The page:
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      Assessing strategies to minimize unintended fitness consequences of aquaculture on wild populations

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          Abstract

          Artificial propagation programs focused on production, such as commercial aquaculture or forestry, entail strong domestication selection. Spillover from such programs can cause unintended fitness and demographic consequences for wild conspecifics. The range of possible management practices to minimize such consequences vary in their control of genetic and demographic processes. Here, we use a model of coupled genetic and demographic dynamics to evaluate alternative management approaches to minimizing unintended consequences of aquaculture escapees. We find that, if strong natural selection occurs between escape and reproduction, an extremely maladapted (i.e., nonlocal-origin, highly domesticated) stock could have fitness consequences analogous to a weakly diverged cultured stock; otherwise, wild population fitness declines with increasing maladaptation in the cultured stock. Reducing escapees through low-level leakage is more effective than reducing an analogous number of escapees from large, rare pulses. This result arises because low-level leakage leads to the continual lowering of wild population fitness and subsequent increased proportional contribution of maladapted cultured escapees to the total population. Increased sterilization efficacy can cause rapid, nonlinear reductions in unintended fitness consequences. Finally, sensitivity to the stage of escape indicates a need for improved monitoring data on how the number of escapees varies across life cycle stages.

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          Most cited references 42

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          Gene flow and the limits to natural selection

           T Lenormand (2002)
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            Genetic effects of captive breeding cause a rapid, cumulative fitness decline in the wild.

            Captive breeding is used to supplement populations of many species that are declining in the wild. The suitability of and long-term species survival from such programs remain largely untested, however. We measured lifetime reproductive success of the first two generations of steelhead trout that were reared in captivity and bred in the wild after they were released. By reconstructing a three-generation pedigree with microsatellite markers, we show that genetic effects of domestication reduce subsequent reproductive capabilities by approximately 40% per captive-reared generation when fish are moved to natural environments. These results suggest that even a few generations of domestication may have negative effects on natural reproduction in the wild and that the repeated use of captive-reared parents to supplement wild populations should be carefully reconsidered.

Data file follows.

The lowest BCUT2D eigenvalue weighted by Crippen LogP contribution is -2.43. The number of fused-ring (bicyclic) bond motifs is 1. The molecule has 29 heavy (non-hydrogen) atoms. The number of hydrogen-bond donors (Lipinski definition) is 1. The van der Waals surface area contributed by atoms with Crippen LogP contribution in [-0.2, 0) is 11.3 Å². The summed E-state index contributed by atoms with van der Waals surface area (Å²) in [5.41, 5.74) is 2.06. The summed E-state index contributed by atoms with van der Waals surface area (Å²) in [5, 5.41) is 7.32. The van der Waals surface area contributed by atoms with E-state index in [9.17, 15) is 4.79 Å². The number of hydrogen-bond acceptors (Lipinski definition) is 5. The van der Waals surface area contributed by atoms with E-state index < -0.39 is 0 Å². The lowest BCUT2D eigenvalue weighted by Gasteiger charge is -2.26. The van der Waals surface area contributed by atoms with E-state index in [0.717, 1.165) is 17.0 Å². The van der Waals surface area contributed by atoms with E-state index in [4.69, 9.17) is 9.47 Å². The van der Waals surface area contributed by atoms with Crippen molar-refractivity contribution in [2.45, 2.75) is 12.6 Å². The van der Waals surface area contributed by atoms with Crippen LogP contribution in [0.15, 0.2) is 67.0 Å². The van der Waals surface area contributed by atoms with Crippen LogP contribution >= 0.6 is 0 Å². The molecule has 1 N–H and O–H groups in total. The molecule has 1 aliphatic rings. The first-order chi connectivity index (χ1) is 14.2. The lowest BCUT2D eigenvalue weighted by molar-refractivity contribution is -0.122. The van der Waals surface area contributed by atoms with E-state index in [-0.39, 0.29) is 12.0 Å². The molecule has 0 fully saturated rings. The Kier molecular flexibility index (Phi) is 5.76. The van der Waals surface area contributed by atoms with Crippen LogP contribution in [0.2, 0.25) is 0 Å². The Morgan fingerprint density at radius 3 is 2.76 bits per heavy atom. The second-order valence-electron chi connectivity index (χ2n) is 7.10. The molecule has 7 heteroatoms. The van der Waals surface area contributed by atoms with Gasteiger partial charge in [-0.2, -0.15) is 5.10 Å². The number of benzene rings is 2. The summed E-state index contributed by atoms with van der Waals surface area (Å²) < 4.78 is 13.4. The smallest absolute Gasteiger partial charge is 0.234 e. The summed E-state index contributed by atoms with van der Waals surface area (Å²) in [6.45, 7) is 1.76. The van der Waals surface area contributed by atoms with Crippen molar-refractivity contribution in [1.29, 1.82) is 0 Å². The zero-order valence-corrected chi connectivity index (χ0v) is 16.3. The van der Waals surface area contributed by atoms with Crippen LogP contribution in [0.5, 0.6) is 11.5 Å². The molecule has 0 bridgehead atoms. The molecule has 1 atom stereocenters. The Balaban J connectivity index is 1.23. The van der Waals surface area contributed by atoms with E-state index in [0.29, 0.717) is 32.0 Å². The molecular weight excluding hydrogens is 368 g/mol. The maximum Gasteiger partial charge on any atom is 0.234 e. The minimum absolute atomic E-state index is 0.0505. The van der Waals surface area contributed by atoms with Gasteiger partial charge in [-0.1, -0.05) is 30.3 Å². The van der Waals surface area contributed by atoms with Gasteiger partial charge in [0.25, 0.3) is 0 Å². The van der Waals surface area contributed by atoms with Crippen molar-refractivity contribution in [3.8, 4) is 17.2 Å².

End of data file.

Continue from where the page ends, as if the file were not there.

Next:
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              Genetic Effects of Cultured Fish on Natural Fish Populations

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                Author and article information

                Journal
                Evol Appl
                Evol Appl
                eva
                Evolutionary Applications
                Blackwell Publishing Ltd
                1752-4571
                1752-4571
                November 2013
                09 October 2013
                : 6
                : 7
                : 1090-1108
                Affiliations
                [1 ]Department of Environmental Science and Policy, University of California Davis Davis, CA, USA
                [2 ]Center for Population Biology, University of California Davis Davis, CA, USA
                [3 ]Northwest Fisheries Science Center, National Marine Fisheries Service, National Oceanic and Atmospheric Administration Seattle, WA, USA
                Author notes
                Marissa L. Baskett, Department of Environmental Science and Policy, University of California, Davis, One Shields Ave., Davis, CA 95616-5270, USA. Tel.: (530)752 1579; fax: (530)752 3350; e-mail: mlbaskett@ 123456ucdavis.edu
                Article
                10.1111/eva.12089
                3804241
                Copyright © 2013 Wiley Periodicals, Inc.

                Re-use of this article is permitted in accordance with the Creative Commons Deed, Attribution 2.5, which does not permit commercial exploitation.

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